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When Quincy acquired the Pewabic Mine it inherited an obsolete and dilapidated surface plant consisting of an old shaft/rock house, hoist house, a few carpentry shops and a boiler house. Quincy re-used as much as they could, but a few ... More »

Along the Old Pewabic (p1)

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If it wasn’t for the discovery of the Pewabic Lode by Quincy’s northern neighbor, “old reliable” may have never survived its misfortunes along the Quincy Lode. It didn’t take Quincy long to find the Pewabic’s extension onto its property and ... More »

Of Rock and Sandstone…

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Out of the four main components of any mine (rock-house, shaft-house, hoist house, boiler house) the boiler house has by far been the most elusive to photograph. For a time we hadn’t come across the remains of a single one, ... More »

The Quincy Shafts

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For most mines along the Keweenaw shaft numbering was simple. The first shaft you sunk was the No. 1. Every shaft after that was named sequentially – working your way along the lode. Going from north to south, or vice ... More »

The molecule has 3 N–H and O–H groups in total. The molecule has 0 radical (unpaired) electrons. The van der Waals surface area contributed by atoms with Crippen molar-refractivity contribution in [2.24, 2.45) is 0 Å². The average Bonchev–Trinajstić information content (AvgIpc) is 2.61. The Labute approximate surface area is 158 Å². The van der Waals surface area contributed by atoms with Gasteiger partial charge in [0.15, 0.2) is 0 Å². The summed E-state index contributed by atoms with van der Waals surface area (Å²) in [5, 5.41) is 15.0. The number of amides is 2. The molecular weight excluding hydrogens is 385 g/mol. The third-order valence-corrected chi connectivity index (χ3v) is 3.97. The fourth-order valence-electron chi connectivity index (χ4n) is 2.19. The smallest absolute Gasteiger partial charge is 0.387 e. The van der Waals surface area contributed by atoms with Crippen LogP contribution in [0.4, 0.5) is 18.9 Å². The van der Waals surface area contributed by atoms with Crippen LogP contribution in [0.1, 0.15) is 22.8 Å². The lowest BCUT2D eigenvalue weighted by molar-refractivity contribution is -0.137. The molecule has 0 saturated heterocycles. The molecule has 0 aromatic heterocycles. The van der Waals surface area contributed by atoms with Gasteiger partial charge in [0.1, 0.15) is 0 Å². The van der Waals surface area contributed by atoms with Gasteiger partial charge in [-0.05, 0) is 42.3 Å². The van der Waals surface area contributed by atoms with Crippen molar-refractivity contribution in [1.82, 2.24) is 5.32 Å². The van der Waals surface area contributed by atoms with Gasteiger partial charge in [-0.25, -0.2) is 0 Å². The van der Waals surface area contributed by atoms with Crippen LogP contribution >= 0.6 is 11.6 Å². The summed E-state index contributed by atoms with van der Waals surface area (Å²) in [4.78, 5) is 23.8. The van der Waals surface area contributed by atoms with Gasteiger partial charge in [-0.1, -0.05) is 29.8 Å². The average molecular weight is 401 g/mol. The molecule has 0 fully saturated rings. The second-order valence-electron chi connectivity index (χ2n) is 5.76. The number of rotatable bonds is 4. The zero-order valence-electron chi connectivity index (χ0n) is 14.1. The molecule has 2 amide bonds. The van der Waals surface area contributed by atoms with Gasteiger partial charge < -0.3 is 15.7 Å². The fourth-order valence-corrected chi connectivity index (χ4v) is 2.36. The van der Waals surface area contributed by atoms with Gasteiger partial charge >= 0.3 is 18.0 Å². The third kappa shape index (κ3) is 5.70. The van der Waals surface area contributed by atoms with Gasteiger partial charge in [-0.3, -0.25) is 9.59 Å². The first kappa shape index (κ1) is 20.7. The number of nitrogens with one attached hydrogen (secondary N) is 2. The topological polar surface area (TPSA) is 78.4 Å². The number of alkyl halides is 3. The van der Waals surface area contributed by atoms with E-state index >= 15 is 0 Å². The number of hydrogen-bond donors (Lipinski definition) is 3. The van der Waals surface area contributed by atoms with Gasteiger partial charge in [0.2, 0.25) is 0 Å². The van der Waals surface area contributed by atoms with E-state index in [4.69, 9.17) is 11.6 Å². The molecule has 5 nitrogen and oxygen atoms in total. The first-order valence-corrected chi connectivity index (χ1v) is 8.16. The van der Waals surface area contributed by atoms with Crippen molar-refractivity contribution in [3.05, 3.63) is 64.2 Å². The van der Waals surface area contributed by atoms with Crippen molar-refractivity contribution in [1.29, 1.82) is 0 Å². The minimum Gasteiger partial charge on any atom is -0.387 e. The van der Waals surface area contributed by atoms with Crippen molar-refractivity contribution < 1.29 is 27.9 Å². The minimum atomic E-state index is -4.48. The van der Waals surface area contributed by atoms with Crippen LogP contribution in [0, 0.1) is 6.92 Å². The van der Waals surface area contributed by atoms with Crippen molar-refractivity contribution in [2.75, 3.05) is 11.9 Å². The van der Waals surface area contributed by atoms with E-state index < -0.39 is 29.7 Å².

Quincy No. 4

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For most of Quincy’s early history the vast majority of its production came out of only two shafts – the NO. 2 and NO. 4. While it had originally opened up nine shafts along the copper-rich Pewabic lode, most were ... More »

A Quincy Dry (p2)

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Attached to the south end of the dry house was a second much larger building. If it wasn’t in ruin it would appear to be simply part of the rest of the structure, but in it’s current state you could ... More »

A Quincy Dry House (p1)

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One of the most celebrated and successful mines along the Keweenaw was “old reliable” atop Quincy hill. For almost a century and a half the mine produced 1.5 billion pounds of copper and paid its shareholders over 30 million dollars ... More »